In the post-harvest fruit quality analysis, a completely randomized design with a factorial arrangement was used, considering the factors rootstocks and storage time. Eighteen treatments (Table 2) resulting from 8 rootstocks, one control and two storage periods (0 and 14 days) were evaluated. Each treatment was established in triplicate, considering three fruits per replicate. Storage conditions were 15 to 17 °C and relative humidity of 80 %. The evaluated variables were fruit weight and color, pulp firmness and color, and total soluble solids.

Table 2. Relationship of treatments obtained from the rootstock combination and storage days of watermelon fruits.

Rootstock Storage days
0 days / 0 días 14 days / 14 días
Control T1* T10
Tz-148 T2 T11
Super shintosa T3 T12
L 43 T4 T13
L 46 T5 T14
L 48 T6 T15
L 50 T7 T16
L 54 T8 T17
L56 T9 T18
*Rootstock combination and storage day.

Firmness (Newton) was quantified with a Chatillon DFE-100 digital force gauge (AMETEK Inc., USA). The content of total soluble solids (°Brix) was determined with a Digital Reichert AR200 refractometer (Reichert Inc., New York, USA). Color was obtained using an X-Rite SP62 sphere spectrophotometer (X-Rite Inc., USA), which expresses values as L*, C* and °h, where: L* (lightness) defines color clarity, C* (chroma) indicates color saturation and °h (hue) indicates hue angle (X-Rite, 2002). The data were subjected to analysis of variance and comparison of means in the Statistical Analysis System program (2009), using the Tukey test (P ≤ 0.05) for the comparison of means.

Results and discussion

The postharvest quality of watermelons evaluated at the beginning and end of the period (14 days) was not altered by the storage time and grafted plant condition interaction (P ≤ 0.05). However, when independently considering the species of rootstocks employed and the storage time in relation to the control plant, different behaviors were observed (Table 3).

Table 3. Analysis of variance of pulp quality parameters in watermelon variety Tri-X 313 under normal and grafted condition.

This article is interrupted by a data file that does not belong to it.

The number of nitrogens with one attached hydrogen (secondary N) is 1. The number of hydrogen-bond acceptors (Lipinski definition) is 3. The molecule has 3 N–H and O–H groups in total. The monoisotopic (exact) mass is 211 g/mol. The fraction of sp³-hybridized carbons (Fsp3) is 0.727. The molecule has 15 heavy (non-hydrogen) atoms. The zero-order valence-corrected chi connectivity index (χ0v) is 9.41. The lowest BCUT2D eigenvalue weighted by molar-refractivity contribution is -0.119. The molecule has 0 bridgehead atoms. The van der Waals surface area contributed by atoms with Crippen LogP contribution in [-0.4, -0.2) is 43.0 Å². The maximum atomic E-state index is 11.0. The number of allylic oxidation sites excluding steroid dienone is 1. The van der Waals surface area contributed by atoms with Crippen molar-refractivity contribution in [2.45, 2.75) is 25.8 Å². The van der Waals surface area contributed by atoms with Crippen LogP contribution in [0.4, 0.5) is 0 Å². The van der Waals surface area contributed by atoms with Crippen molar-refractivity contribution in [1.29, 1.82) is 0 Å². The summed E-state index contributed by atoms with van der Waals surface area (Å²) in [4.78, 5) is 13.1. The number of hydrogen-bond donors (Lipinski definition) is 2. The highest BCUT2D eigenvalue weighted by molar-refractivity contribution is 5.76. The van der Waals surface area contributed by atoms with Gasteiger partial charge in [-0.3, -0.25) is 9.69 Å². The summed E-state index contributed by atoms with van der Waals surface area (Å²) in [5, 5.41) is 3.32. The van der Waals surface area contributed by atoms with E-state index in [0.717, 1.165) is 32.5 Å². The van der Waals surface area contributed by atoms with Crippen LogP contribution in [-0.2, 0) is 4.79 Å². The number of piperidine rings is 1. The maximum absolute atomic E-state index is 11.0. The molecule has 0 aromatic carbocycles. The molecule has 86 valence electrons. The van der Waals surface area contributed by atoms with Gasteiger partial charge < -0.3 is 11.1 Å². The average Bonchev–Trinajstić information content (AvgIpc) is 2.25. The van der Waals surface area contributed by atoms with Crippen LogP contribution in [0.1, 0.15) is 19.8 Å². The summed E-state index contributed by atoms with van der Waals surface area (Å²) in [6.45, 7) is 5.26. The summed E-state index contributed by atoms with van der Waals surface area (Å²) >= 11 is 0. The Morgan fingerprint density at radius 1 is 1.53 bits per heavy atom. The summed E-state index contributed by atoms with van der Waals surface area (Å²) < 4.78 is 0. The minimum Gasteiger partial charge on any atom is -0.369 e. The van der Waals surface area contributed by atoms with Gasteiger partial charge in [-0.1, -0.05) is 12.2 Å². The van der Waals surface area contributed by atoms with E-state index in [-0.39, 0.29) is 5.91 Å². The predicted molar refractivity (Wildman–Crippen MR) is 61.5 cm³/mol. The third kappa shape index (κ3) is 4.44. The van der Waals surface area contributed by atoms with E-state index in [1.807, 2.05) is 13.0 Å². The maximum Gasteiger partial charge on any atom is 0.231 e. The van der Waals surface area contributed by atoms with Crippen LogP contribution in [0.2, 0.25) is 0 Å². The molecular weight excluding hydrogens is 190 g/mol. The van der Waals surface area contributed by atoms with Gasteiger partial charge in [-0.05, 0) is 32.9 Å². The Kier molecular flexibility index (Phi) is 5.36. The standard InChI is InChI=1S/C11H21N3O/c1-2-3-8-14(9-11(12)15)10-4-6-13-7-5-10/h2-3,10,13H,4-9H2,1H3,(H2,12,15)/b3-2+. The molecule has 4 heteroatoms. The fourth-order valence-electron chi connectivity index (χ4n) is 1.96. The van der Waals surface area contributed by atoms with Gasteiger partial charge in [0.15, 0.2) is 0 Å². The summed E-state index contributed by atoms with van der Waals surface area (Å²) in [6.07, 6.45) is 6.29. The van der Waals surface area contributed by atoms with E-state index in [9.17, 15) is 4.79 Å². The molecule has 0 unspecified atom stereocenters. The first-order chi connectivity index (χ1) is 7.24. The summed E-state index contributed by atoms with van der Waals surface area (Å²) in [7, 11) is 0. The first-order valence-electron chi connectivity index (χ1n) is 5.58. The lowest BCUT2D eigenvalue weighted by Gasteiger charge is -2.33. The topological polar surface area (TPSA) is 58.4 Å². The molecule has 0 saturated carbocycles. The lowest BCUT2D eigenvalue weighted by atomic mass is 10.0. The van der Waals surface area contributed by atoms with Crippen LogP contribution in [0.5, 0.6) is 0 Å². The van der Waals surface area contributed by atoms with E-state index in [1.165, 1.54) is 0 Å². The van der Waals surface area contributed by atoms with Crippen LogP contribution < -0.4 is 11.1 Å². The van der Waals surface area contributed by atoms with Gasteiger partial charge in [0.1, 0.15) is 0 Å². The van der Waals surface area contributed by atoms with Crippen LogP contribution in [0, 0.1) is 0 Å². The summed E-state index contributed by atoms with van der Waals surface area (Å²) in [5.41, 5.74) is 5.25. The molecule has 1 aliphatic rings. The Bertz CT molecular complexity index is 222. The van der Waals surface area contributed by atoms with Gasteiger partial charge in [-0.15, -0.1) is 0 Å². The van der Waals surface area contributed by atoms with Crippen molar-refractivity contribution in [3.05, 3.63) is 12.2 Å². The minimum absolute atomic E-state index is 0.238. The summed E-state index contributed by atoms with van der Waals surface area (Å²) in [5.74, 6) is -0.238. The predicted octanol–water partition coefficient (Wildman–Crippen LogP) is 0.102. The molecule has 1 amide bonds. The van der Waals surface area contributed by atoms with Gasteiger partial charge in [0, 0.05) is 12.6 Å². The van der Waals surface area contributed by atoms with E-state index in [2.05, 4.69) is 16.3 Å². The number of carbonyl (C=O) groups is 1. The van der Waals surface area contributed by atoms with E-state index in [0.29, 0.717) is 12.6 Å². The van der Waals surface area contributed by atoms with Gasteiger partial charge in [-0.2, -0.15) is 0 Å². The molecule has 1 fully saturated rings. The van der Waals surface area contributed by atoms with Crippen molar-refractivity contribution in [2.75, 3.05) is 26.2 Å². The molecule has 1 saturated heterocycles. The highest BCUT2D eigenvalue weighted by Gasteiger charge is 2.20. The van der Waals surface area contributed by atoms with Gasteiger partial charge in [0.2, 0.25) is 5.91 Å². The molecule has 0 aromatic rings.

Source of variation Fruit weight Firmness Soluble solids Color Attributes
Lightness Chroma Hue
Rootstock (P) *** *** * ** ns *
Storage (A) ns *** ns ** *** ***
P x A ns ns ns ns ns ns
ns = not significant, * = P ≤ 0.05, ** = P ≤ 0.01, *** = P ≤ 0.001

Fruit weight increased by 44 % (Table 4); this variation is associated with grafting (P ≤ 0.001). The superiority of the grafted plant was mostly expressed with Cucurbita rootstocks, where the increase was 55 % (P ≤ 0.001), while when using Lagenaria the increases were 40 % (P ≤ 0.001). However, the fruit weight response in both rootstock species was not significant (P = 0.053). Regarding the specific behavior of the rootstocks, the ones with the greatest increase in fruit weight were Super shintosa, L54 and L56 (Table 5). Fruit weight was a parameter that did not vary significantly (P ≤ 0.05) due to the storage effect, although the tendency was to fall by up to 1.2 % (Table 5).

Table 4. Average and orthogonal contrast of pulp quality parameters in watermelon variety Tri-X 313 under normal and grafted condition.

Variables Treatments Contrast (P value)
Control GP * GP Cucurbita GP Lagenaria C1 C2 C3 C4
Fruit weight (kg) 4.50 6.48 6.96 6.32 <0.001 <0.001 <0.001 0.053
Firmness (N) 13.86 13.90 16.54 13.03 0.954 0.010 0.345 <0.001
Soluble solids (°Brix) 11.63 12.10 11.77 12.21 0.093 0.671 0.043 0.040
Lightness (L*) 49.08 49.15 47.28 49.77 0.944 0.100 0.469 0.001
Chroma (C*) 27.68 27.34 27.43 27.31 0.701 0.810 0.680 0.854
Hue (°h) 46.39 49.05 46.95 49.74 0.043 0.702 0.014 0.007
*GP = grafted plant, C1 = normal plant vs. grafted plant, C2 = normal plant vs. grafted Cucurbita plant, C3 = normal plant vs. grafted Lagenaria plant, C4 = grafted Cucurbita plant vs. grafted Lagenaria plant.